It can happen that some of the properties of this random variable are independent of
time.
Depending on what properties are independent of time, different notions of stationarity
can be defined. One of the most useful notions of stationarity is the notion of widesense stationary random processes.
Definition 5.2.3. A process X(t) is wide-sense stationary (WSS) if the following
conditions are satisfied:
1. mX(t) = E[X(t)] is independent of t .
2. RX(t1, t2) depends only on the time difference = t1 t2 and not on t1 and t2
individually.
Hereafter, we will use the term stationary as a shorthand for wide-sense stationary
processes, and their mean and autocorrelation will be denoted by mX and RX( ).
Example 5.2.10
For the random process in Exercise 5.2.2, we have already seen that mX = 0 and
Therefore, the process is WSS.

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Example 5.2.11
Let the random process Y(t) be similar to the random process X(t) defined in Exercise
5.2.2, but assume that is uniformly distributed between 0 and . In this case,

Since mY (t) is not independent of t , the process Y(t) is not stationary.


From the definition of the autocorrelation function, it follows that RX(t1, t2) = RX(t2,
t1). This means that if the process is stationary, we have RX( ) = RX(), i.e., the
autocorrelation function is an even function in stationary processes.

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5.2.4 Random Processes and Linear Systems


We are assuming that a stationary process X(t) is the input to a linear time-invariant
system with the impulse response h(t) and the output process is denoted by Y(t), as
shown in Figure 5.16.[
]

Figure 5.16 A random process passing through a linear time-invariant system.


We next demonstrate that if a stationary process X(t) with mean mX and autocorrelation
function RX( ) is passed through a linear time-invariant system with impulse response
h(t), the input and output processes X(t) and Y(t) will be jointly stationary with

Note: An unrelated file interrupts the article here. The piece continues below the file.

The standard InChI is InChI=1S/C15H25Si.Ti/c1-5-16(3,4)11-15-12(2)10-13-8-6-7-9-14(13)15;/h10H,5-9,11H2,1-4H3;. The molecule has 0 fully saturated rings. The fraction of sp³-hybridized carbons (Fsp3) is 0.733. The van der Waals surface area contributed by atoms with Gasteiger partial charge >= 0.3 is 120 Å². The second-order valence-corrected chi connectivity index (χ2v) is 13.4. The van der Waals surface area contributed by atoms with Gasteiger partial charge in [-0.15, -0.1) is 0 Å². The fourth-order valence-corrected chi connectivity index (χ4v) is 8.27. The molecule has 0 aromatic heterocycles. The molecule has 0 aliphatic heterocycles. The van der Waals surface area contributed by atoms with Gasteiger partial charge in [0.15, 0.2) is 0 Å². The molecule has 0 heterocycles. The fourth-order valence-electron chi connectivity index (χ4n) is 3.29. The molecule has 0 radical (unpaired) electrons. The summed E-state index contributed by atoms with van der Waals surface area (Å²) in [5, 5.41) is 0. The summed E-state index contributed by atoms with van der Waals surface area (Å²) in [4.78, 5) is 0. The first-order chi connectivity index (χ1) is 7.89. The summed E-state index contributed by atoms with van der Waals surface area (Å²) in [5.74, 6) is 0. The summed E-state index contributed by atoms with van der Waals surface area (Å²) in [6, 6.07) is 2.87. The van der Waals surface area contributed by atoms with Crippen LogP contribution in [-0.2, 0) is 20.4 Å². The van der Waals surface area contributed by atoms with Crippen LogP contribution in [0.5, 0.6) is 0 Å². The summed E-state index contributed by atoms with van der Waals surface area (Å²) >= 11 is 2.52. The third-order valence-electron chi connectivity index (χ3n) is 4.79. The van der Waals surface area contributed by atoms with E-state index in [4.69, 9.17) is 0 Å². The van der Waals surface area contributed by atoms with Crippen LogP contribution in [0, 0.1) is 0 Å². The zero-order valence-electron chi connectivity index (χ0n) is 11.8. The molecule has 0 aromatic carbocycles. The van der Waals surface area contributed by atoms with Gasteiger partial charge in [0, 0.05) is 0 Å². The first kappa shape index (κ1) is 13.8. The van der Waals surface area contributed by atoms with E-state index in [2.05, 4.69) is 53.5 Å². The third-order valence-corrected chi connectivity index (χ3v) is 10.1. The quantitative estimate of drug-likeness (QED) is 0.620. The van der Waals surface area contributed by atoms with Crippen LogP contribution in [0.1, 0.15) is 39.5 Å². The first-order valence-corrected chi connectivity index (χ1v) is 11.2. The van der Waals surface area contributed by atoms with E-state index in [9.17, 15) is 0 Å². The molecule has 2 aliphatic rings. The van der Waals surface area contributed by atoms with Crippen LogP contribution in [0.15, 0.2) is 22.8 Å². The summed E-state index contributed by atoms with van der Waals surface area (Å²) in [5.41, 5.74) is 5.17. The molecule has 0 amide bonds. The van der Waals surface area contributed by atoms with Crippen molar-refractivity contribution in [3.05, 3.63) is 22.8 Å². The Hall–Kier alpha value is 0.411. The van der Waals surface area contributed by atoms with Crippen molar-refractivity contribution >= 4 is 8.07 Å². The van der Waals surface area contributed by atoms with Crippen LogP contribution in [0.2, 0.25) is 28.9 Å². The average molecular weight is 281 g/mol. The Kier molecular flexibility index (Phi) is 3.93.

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By using the convolution integral to relate the output Y(t) to the input X(t), i.e.,
, we have

This proves that mY is independent of t .


The cross correlation function between the output and the input is

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This shows that RXY (t1, t2) depends only on = t1 t2.


5.2.5 Power Spectral Density of Stationary Processes
A useful function that determines the distribution of the power of the random process at
different frequencies is the power spectral density or power spectrum of the random
process. The power spectral density of a random process X(t) is denoted by SX(f ), and
denotes the strength of the power in the random process as a function of frequency. The
unit for power spectral density is Watts/Hz.
Theorem [WienerKhinchin] For a stationary random process X(t), the power
spectral density is the Fourier transform of the autocorrelation function, i.e.,

Example 5.2.15
For the stationary random process in Example 5.2.2, we had

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Hence,

The power spectral density is shown in Figure 5.17. All the power content of the
process is located at f0 and f0. This is expected because the sample functions of this
process are sinusoidals with their power at those frequencies.

Figure 5.17 Power spectral


density of the random
process of Example 5.2.15.

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The power content, or simply the power, of a random process is the sum of the powers
at all frequencies in that random process. In order to find the total power, we have to
integrate the power spectral density over all frequencies.

Since SX(f ) is the Fourier transform of RX( ), then RX( ) will be the inverse
Fourier transform of SX(f ). Therefore, we can write

Substituting = 0 into this relation yields

Comparing this with Equation (5.2.10), we conclude that

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Example 5.2.17
Find the power in the process given in Example 5.2.15
Solution We can use either the relation

or the relation

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Power Spectra in LTI Systems. We have seen that when a stationary random process
with mean mx and autocorrelation function RX( ) passes through a linear time-invariant
system with the impulse response h(t), the output process will be also stationary with
mean
and autocorrelation

Translation of these relations into the frequency domain is straightforward. By noting


that
and
we can compute the Fourier
transform of both sides of these relations to obtain

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We can also define a frequency-domain relation for the cross-correlation function.


Let us define the cross spectral density SXY (f ) as